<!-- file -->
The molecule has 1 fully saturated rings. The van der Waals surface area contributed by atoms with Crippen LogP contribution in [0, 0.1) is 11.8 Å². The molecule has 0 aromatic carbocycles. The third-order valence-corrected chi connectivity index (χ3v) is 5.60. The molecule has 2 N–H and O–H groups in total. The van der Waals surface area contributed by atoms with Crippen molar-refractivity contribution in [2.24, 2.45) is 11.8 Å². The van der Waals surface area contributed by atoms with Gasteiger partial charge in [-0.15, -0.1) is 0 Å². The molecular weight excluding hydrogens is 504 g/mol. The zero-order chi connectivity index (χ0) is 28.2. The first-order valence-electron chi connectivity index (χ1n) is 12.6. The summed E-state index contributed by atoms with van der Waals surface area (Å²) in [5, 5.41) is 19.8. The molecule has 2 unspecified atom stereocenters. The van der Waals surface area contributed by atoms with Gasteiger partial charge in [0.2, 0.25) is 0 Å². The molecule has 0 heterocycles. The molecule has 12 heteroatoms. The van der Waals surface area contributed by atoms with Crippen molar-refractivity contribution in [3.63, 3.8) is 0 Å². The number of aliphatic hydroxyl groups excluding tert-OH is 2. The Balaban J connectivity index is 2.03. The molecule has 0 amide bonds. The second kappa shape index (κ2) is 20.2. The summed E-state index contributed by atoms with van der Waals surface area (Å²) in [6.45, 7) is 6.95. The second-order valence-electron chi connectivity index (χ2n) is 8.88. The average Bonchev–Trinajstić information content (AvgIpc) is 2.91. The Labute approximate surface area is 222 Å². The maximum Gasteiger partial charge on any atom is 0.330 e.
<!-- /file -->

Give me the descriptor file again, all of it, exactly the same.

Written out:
The molecule has 1 fully saturated rings. The van der Waals surface area contributed by atoms with Crippen LogP contribution in [0, 0.1) is 11.8 Å². The molecule has 0 aromatic carbocycles. The third-order valence-corrected chi connectivity index (χ3v) is 5.60. The molecule has 2 N–H and O–H groups in total. The van der Waals surface area contributed by atoms with Crippen molar-refractivity contribution in [2.24, 2.45) is 11.8 Å². The van der Waals surface area contributed by atoms with Gasteiger partial charge in [-0.15, -0.1) is 0 Å². The molecular weight excluding hydrogens is 504 g/mol. The zero-order chi connectivity index (χ0) is 28.2. The first-order valence-electron chi connectivity index (χ1n) is 12.6. The summed E-state index contributed by atoms with van der Waals surface area (Å²) in [5, 5.41) is 19.8. The molecule has 2 unspecified atom stereocenters. The van der Waals surface area contributed by atoms with Gasteiger partial charge in [0.2, 0.25) is 0 Å². The molecule has 0 heterocycles. The molecule has 12 heteroatoms. The van der Waals surface area contributed by atoms with Crippen molar-refractivity contribution in [3.63, 3.8) is 0 Å². The number of aliphatic hydroxyl groups excluding tert-OH is 2. The Balaban J connectivity index is 2.03. The molecule has 0 amide bonds. The second kappa shape index (κ2) is 20.2. The summed E-state index contributed by atoms with van der Waals surface area (Å²) in [6.45, 7) is 6.95. The second-order valence-electron chi connectivity index (χ2n) is 8.88. The average Bonchev–Trinajstić information content (AvgIpc) is 2.91. The Labute approximate surface area is 222 Å². The maximum Gasteiger partial charge on any atom is 0.330 e.